Mid-sized firms are growing their ranks and bottom lines, according to a new study.

So-called middle market businesses--companies with revenues between $10 million and $1 billion that drive about a third of U.S. employment and GDP--reported stronger revenues and hiring in the second quarter of this year, according to Ohio State University's National Center for the Middle Market.

In the study, 1,000 C-suite executives reported 7.2 percent average revenue growth in their business. Compare that to 6.3 percent in the first quarter and average historical growth of 6.4 percent since 2012. According to NCMM Executive Director Thomas A. Stewart, these numbers add to seven straight years of expansion.

Here are the top trends:

Retail and construction surge.

The most well-off industries during the second quarter were retail and construction. Eighty-one percent of retail decision makers and 70 percent of construction executives boasted better performance compared to last year. And 97 percent of retailers expect the next year's revenue to be on par with or higher than current numbers.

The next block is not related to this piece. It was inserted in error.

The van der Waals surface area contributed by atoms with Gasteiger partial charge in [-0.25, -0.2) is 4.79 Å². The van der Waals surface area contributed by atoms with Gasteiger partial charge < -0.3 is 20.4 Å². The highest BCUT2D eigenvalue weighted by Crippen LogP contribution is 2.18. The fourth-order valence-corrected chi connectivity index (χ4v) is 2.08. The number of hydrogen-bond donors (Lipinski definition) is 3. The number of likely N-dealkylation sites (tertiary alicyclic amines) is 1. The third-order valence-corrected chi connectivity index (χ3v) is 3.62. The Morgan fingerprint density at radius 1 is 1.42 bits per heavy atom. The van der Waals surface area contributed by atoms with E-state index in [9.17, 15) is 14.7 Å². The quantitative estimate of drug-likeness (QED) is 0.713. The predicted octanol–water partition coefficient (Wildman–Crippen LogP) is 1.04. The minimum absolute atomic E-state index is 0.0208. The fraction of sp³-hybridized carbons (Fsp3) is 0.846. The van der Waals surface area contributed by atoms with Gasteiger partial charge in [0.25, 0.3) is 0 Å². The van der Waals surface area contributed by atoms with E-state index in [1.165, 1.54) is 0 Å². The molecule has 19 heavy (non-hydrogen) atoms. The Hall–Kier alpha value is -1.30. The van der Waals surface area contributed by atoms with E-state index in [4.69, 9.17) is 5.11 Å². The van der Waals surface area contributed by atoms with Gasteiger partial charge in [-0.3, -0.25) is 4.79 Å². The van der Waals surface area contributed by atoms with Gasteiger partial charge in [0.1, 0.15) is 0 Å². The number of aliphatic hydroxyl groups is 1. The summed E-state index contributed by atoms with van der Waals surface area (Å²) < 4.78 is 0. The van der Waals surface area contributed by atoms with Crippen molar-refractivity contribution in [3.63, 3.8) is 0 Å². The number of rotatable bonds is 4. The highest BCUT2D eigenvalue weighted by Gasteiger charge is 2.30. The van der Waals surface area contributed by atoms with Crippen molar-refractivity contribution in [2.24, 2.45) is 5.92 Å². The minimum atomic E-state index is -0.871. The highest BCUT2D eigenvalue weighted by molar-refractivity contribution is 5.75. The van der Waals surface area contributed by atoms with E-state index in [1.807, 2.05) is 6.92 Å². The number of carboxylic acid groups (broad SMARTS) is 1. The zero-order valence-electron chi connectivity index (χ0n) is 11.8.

Companies plan to hire even more.

With improving revenues, a third of both retail and wholesale executives expect to ramp up hiring over the coming year. And overall, the workforce grew at an average rate of 4.4 percent, up from 3.6 percent in the earlier quarter. Nearly 40 percent of firms have more employees than this time last year.

Government regulations take their toll.

The study also found pressures from government regulations are impacting business. While just under half (47 percent) say federal regulations affect their business, only 13 percent say the burden is unmanageable.

The more problematic issue is the cumulative effects of regulations from different levels of government addressing the same issues independently. Because middle-sized firms operate in multiple markets, they may be subject to not only federal, but also multiple state and local regulations. Seventy-two percent cited this pile-on as having an impact on their business.